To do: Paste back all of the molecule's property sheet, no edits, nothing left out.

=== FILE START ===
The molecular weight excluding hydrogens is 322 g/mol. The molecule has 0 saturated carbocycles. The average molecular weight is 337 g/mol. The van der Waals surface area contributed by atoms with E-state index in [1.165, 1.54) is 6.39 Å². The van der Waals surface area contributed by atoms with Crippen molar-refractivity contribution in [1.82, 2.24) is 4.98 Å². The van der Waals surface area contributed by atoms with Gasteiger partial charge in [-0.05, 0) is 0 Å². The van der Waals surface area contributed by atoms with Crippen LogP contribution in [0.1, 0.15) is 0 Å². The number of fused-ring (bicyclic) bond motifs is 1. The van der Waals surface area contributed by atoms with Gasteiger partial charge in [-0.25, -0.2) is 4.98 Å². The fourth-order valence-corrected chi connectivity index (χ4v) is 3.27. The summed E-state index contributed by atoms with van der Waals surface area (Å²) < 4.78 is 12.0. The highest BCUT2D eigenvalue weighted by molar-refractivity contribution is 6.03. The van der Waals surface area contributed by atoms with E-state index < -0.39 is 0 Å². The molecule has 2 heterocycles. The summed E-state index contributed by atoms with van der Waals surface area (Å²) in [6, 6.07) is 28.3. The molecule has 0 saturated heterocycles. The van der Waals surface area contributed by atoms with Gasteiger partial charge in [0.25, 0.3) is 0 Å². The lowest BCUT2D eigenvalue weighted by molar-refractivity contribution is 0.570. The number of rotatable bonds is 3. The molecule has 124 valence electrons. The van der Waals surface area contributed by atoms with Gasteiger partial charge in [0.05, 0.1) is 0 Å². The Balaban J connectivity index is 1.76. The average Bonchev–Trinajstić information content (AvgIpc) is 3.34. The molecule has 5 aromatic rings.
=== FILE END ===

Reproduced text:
The molecular weight excluding hydrogens is 322 g/mol. The molecule has 0 saturated carbocycles. The average molecular weight is 337 g/mol. The van der Waals surface area contributed by atoms with E-state index in [1.165, 1.54) is 6.39 Å². The van der Waals surface area contributed by atoms with Crippen molar-refractivity contribution in [1.82, 2.24) is 4.98 Å². The van der Waals surface area contributed by atoms with Gasteiger partial charge in [-0.05, 0) is 0 Å². The van der Waals surface area contributed by atoms with Crippen LogP contribution in [0.1, 0.15) is 0 Å². The number of fused-ring (bicyclic) bond motifs is 1. The van der Waals surface area contributed by atoms with Gasteiger partial charge in [-0.25, -0.2) is 4.98 Å². The fourth-order valence-corrected chi connectivity index (χ4v) is 3.27. The summed E-state index contributed by atoms with van der Waals surface area (Å²) < 4.78 is 12.0. The highest BCUT2D eigenvalue weighted by molar-refractivity contribution is 6.03. The van der Waals surface area contributed by atoms with E-state index < -0.39 is 0 Å². The molecule has 2 heterocycles. The summed E-state index contributed by atoms with van der Waals surface area (Å²) in [6, 6.07) is 28.3. The molecule has 0 saturated heterocycles. The van der Waals surface area contributed by atoms with Gasteiger partial charge in [0.25, 0.3) is 0 Å². The lowest BCUT2D eigenvalue weighted by molar-refractivity contribution is 0.570. The number of rotatable bonds is 3. The molecule has 124 valence electrons. The van der Waals surface area contributed by atoms with Gasteiger partial charge in [0.05, 0.1) is 0 Å². The Balaban J connectivity index is 1.76. The average Bonchev–Trinajstić information content (AvgIpc) is 3.34. The molecule has 5 aromatic rings.